The Compendium of the Catechism of the Catholic Church teaches: “Transubstantiation means the change of the whole substance of bread into the substance of the body of Christ and of the whole substance of wine into the substance of his blood. This change is brought about in the Eucharistic Prayer through the efficacy of the word of Christ and by the action of the Holy Spirit. However, the outward characteristics of bread and wine, that is the ‘Eucharistic species,’ remain unaltered.”
Gluten is a type of protein found in some grass-related grains that give bread elasticity.
According to a study by the University of Maryland School of Medicine in Baltimore, almost one out of every 133 Americans suffers from celiac disease. That means that there may be one celiac, or more, in every Catholic parish with more than 100 members in the United States.
That celiac may even be the priest of the parish or the bishop of the diocese, like the coadjutor archbishop of Cincinnati, Dennis Schnurr.
Viable options exist for those who suffer to participate in the Eucharist, but much confusion and some ignorance still remains. What alternatives are there? And how can the Church and her priests better serve parishioners with the disease?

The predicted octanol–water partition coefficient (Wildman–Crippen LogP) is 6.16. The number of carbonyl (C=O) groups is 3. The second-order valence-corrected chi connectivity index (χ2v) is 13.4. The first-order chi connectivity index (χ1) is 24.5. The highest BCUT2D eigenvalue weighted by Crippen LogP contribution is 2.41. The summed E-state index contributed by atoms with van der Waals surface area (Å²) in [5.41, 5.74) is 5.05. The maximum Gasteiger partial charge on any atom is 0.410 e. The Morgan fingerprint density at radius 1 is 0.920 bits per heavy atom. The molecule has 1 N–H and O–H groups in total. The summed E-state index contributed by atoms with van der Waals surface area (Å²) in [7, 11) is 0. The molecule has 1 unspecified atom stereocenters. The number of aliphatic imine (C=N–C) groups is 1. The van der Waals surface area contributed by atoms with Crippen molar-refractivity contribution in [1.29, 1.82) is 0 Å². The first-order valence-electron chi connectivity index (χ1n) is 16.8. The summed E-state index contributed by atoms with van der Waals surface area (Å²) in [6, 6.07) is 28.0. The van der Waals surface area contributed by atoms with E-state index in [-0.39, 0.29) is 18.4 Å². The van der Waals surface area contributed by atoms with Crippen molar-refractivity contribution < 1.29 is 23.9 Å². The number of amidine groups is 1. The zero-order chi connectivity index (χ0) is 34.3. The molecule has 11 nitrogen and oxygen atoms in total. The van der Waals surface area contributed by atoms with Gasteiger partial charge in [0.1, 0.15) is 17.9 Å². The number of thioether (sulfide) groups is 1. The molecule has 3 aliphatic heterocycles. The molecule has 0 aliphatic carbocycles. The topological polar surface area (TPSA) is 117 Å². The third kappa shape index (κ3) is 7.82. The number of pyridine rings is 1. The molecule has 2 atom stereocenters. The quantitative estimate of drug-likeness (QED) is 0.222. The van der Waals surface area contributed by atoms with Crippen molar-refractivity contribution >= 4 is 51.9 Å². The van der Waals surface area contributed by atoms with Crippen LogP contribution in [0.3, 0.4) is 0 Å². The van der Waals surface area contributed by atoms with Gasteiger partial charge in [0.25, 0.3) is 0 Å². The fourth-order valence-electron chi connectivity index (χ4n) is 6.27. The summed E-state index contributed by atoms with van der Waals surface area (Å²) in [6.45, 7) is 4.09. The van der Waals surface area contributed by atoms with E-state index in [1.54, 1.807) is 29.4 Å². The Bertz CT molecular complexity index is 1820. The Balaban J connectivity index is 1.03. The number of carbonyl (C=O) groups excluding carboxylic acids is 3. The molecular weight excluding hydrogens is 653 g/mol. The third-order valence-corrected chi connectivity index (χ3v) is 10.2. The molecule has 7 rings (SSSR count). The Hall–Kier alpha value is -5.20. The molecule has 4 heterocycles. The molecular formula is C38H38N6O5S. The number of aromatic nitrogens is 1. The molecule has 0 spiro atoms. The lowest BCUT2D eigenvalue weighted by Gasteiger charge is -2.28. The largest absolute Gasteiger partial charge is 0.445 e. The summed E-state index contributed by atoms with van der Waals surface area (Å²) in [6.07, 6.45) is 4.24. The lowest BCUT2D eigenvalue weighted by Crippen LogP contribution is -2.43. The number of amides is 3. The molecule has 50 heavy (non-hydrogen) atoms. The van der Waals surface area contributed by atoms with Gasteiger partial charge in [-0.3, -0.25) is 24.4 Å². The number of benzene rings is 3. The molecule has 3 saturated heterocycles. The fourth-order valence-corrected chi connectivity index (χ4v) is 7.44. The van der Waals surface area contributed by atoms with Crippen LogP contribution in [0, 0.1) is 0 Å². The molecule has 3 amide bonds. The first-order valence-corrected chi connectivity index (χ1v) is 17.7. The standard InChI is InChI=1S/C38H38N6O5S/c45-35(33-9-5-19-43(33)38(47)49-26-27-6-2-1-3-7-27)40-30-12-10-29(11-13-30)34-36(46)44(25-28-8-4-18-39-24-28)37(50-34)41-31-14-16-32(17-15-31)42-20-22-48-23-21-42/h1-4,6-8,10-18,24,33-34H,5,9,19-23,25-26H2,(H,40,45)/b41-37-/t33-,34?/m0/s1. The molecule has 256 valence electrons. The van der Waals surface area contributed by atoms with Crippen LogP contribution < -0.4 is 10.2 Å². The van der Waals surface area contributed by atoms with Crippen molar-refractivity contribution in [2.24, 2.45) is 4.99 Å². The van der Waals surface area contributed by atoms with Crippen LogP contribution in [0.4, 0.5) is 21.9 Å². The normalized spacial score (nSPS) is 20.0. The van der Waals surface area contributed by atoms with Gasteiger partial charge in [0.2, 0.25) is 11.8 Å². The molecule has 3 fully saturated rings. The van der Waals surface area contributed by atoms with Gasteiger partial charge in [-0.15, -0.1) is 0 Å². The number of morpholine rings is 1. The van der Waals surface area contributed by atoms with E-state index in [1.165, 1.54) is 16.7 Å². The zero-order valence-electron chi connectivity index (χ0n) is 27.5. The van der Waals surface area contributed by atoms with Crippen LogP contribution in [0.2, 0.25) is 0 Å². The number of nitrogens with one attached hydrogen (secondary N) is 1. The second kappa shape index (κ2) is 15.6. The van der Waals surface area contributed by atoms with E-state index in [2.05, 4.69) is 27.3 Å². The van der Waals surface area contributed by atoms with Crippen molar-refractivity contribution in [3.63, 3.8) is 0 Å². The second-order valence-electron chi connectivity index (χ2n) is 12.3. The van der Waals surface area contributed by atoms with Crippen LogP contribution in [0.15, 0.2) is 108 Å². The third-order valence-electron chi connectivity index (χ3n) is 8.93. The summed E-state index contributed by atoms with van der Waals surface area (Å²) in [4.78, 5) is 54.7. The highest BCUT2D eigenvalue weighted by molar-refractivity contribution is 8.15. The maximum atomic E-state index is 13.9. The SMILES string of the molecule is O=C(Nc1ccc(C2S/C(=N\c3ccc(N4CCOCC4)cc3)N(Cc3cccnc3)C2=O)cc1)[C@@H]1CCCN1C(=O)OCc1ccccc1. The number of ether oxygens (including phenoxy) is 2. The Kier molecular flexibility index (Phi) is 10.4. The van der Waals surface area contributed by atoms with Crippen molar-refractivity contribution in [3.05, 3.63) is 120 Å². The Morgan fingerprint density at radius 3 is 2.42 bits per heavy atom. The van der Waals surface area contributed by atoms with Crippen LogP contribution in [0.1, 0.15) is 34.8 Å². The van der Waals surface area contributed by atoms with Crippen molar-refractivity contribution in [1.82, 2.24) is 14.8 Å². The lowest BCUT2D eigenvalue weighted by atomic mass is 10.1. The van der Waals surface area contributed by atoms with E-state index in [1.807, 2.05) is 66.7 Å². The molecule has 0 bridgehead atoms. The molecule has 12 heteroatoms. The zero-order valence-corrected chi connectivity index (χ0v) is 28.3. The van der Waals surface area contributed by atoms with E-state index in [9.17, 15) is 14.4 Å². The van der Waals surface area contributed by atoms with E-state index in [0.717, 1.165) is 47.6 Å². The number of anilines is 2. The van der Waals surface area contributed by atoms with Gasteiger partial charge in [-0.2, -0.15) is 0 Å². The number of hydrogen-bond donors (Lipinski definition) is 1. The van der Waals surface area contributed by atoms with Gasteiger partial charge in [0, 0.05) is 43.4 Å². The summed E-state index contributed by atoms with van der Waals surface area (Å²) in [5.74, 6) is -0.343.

Wittmann has had to watch carefully which side the celebrant’s chalice goes to, then direct Greg to a different chalice. But that changed when the family discovered a low-gluten host developed by the Benedictine Sisters of Perpetual Adoration in Clyde, Mo.
“I buy the new hosts from the sisters, put one in a pyx and take it up to the altar before Mass for father,” Wittmann said.
Because the celebrant handles the traditional wheat host, he cannot touch Greg’s host. So he drops the host from the pyx into Greg’s hands.
But the process doesn’t run as smoothly when the Wittmanns visit a new church and don’t get a chance to make accommodations with the priest ahead of time. Then Greg has to take his chances with a chalice — unless the Precious Blood runs out.
“One thing we trained him to do was a spiritual communion at times, like a few Sundays ago at a different church, when there was no Precious Blood left once we got up there,” said Wittmann. “He just asks Jesus to come into his heart.”
The Benedictines’ low-gluten host — 10 years in the making — is the only one approved by the U.S. Conference of Catholic Bishops because it is made of 100% wheat starch with enough gluten to effect bread.
When tested by an independent agency, the host had only .01% — or 100 parts per million — gluten. Reportedly, most celiacs would have to eat 270 such hosts in one day to become ill.
“We advise people to check with their doctors before trying our host, but we have had no report to us that after consuming our breads anyone became sick,” said Benedictine Sister Sophia Becker, assistant manager of the altar bread department. “Still, some people choose not to use it.”
The hosts last four to six months when refrigerated or frozen. In 2004, their first year of sales, only 2,800 bags of 20 hosts were purchased. Now, the sisters have 3,700 patrons and sold 9,000 bags in 2008.